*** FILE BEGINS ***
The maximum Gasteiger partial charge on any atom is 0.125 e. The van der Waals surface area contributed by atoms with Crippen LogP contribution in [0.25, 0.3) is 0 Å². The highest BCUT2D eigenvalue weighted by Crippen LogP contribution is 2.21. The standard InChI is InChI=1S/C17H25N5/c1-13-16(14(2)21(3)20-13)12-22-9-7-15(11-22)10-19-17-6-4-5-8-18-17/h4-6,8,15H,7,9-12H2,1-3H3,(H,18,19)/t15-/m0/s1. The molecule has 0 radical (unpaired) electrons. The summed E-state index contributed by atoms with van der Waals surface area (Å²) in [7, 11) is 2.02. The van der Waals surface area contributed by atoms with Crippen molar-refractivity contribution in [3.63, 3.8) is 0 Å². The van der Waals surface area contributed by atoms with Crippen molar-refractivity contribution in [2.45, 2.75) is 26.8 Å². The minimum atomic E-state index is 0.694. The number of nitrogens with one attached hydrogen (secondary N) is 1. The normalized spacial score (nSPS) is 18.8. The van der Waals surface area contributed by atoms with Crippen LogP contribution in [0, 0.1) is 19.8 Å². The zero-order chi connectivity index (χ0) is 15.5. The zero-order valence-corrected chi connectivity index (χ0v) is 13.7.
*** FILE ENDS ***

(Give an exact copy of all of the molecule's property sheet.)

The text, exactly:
The maximum Gasteiger partial charge on any atom is 0.125 e. The van der Waals surface area contributed by atoms with Crippen LogP contribution in [0.25, 0.3) is 0 Å². The highest BCUT2D eigenvalue weighted by Crippen LogP contribution is 2.21. The standard InChI is InChI=1S/C17H25N5/c1-13-16(14(2)21(3)20-13)12-22-9-7-15(11-22)10-19-17-6-4-5-8-18-17/h4-6,8,15H,7,9-12H2,1-3H3,(H,18,19)/t15-/m0/s1. The molecule has 0 radical (unpaired) electrons. The summed E-state index contributed by atoms with van der Waals surface area (Å²) in [7, 11) is 2.02. The van der Waals surface area contributed by atoms with Crippen molar-refractivity contribution in [3.63, 3.8) is 0 Å². The van der Waals surface area contributed by atoms with Crippen molar-refractivity contribution in [2.45, 2.75) is 26.8 Å². The minimum atomic E-state index is 0.694. The number of nitrogens with one attached hydrogen (secondary N) is 1. The normalized spacial score (nSPS) is 18.8. The van der Waals surface area contributed by atoms with Crippen LogP contribution in [0, 0.1) is 19.8 Å². The zero-order chi connectivity index (χ0) is 15.5. The zero-order valence-corrected chi connectivity index (χ0v) is 13.7.